Delivery includes two aspects: time and value. What is delivered must be the right thing and arrive soon enough to matter. Low value changes delivered quickly and high value changes delivered slowly are two sides of the same coin and result in the same negative consequence: the user becomes frustrated and abandons the application.

Notice in the previous section that I didn’t connect Quality with anything regarding source code structure, abstractions, or architectures; patterns, in short. Additionally, I didn’t say anything explicit about testing when discussing Quality. This is also intentional. That doesn’t mean those things aren’t important. They are exceptionally important, but not for Quality. Again, Quality is an objective measure, but the relevance of the different patterns of organizing your source code is purely subjective. Instead, I posit that testing and patterns are key drivers of Delivery, not Quality.

First, code patterns. They exist as mechanisms to help us squishy brained humans make sense of the highly rigid logic of computer programs. Our brains are evolved to work well with patterns, and when we can map a difficult problem to an existing pattern, or break it down into a collection of patterns, we are substantially better able to reason about it; and to alter it to create new desired behaviors. The machine does not care about our puny abstractions and architectures. The CPU, compiler, and virtual machine are indifferent to the best laid plans of IDE’s and men. Patterns exist for people. Code patterns exist for the mad few we call programmers.

Second, testing. Formal testing is certainly one way to discover bugs and defects. Manual testing is the prime way to do this because of it’s looser and often exploratory nature. Automated testing on the other hand will only find problems that the Engineer was able to divine through pseudo-precognitive abilities. For this reason, automated tests can be an occasionally useful tool for Quality but it will always be lagging, which limits it’s utility.

The tenants of Test Driven Development (TDD) tells us that there’s a difference in kind between “testing for defects” and “testing to drive code design”. They are not the same thing, even though they may use the same tooling and involve similar code. Unit tests in TDD are valuable not because they catch defects, but because of when they can catch defects: in a tight feedback loop of the development process at the moment of the pertinent change. Because they are used this way, unit tests can enable API experimentation as the Engineer receives immediate feedback while taking the viewpoint of the consumer of the API, rather than only as it’s author.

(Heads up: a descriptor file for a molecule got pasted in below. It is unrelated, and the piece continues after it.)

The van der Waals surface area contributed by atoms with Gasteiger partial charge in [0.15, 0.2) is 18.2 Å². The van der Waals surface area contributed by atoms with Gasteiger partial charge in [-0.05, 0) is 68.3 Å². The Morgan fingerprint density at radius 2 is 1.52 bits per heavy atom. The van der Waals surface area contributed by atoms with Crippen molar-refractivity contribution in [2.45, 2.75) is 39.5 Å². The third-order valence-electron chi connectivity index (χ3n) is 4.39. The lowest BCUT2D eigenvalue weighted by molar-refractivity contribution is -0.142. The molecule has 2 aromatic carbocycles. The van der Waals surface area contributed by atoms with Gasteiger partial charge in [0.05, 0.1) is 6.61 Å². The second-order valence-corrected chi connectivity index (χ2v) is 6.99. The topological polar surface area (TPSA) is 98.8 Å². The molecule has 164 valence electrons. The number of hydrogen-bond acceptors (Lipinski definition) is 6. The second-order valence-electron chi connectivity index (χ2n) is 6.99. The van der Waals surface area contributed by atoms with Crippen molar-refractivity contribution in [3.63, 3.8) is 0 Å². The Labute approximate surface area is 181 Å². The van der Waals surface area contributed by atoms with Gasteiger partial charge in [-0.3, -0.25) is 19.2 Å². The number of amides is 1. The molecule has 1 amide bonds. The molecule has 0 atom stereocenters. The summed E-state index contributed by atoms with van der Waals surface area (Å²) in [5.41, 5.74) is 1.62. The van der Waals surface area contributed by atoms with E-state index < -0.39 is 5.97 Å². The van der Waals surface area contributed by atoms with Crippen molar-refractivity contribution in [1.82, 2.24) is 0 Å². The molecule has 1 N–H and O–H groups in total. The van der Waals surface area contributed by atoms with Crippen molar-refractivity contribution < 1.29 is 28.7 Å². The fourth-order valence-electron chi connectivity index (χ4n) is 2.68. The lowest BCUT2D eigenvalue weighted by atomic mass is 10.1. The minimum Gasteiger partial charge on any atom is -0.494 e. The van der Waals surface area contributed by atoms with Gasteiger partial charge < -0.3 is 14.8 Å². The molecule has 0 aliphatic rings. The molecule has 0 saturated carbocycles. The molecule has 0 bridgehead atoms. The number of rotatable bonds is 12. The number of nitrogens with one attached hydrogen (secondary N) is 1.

Next question: what makes well-designed code valuable? We can attack the same question backwards by asking: what does it mean for code to be “well-designed”? Let’s make another list:

Are there objective measures for these things? None that I know of. Maybe some for “proveable”, but people have designed entire programming languages chasing that mythical sasquatch (and they usually only have blurry pictures to show for it). Generally, these tend to be subjective things that Engineers feel about their code base. They also have very weak connections to the objective measurements of Quality, which are independent of an Engineer’s feelings about their code base. I’ve never met a Senior Engineer who could keep a straight place while claiming their application’s Superior Architecture is why their code base is bug-free. These qualities do however have incredibly strong connections to the speed and ease of development. That’s Delivery, baby! We care about software design so that we can easily and quickly deliver predictable changes to the code.

Now, I have taken a bit of an erroneous logical stance which I’ll make a handwavy attempt at rectifying. I’ve hinted (without explicitly stating) that Delivery can’t be objectively measured. That’s untrue. Delivery is just as straightforward to objectively measure as Quality. The plucky Engineering Manager or Scrum Master has an array of metrics available to measure delivery. Here’s just a few:

My favorite is “lead time to production” i.e. “length of time between when a feature is requested and when it’s available in production”. If lead time for the average task on your team is very low (e.g. small number of days), Delivery is probably doing very well.

But, it’s still interesting that while both Delivery and Quality have objective measurements, it’s Delivery that is primarily driven by underlying subjective attributes. You might be able to argue that Quality is as well, but you would have to argue that there’s strong subjectivity in the classification of a bug or defect, and while that’s not a ridiculous stance, I don’t think it’s particularly strong. Software defects are like pornography; hard to define, but you know them when you see them. Well-designed code on the other hand is highly context dependent and directly tied to the subjective interpretation of the team working on that system; what may be easily maintainable for one group of engineers may be unworkable for another group. Human brains don’t have identical preferences for patterns, so we should expect engineers to come up with different patterned approaches.

Conclusion

Every effort to improve the process of creating good software should map to one of the following efforts:

  1. Indirect Improvements to Solutions and Design A. Better communication and coordination mechanisms B. Proactive integration of external work and feedback C. Quick reactions to external changes
  2. Direct Improvements to Quality and Delivery A. Improve defect discovery mechanisms B. Increase the standard of quality for the project C. Decrease lead time of tasks by improving the software design so that changes take less time

So yeah. Give this a think over. Reach me at @tgroshon on Twitter.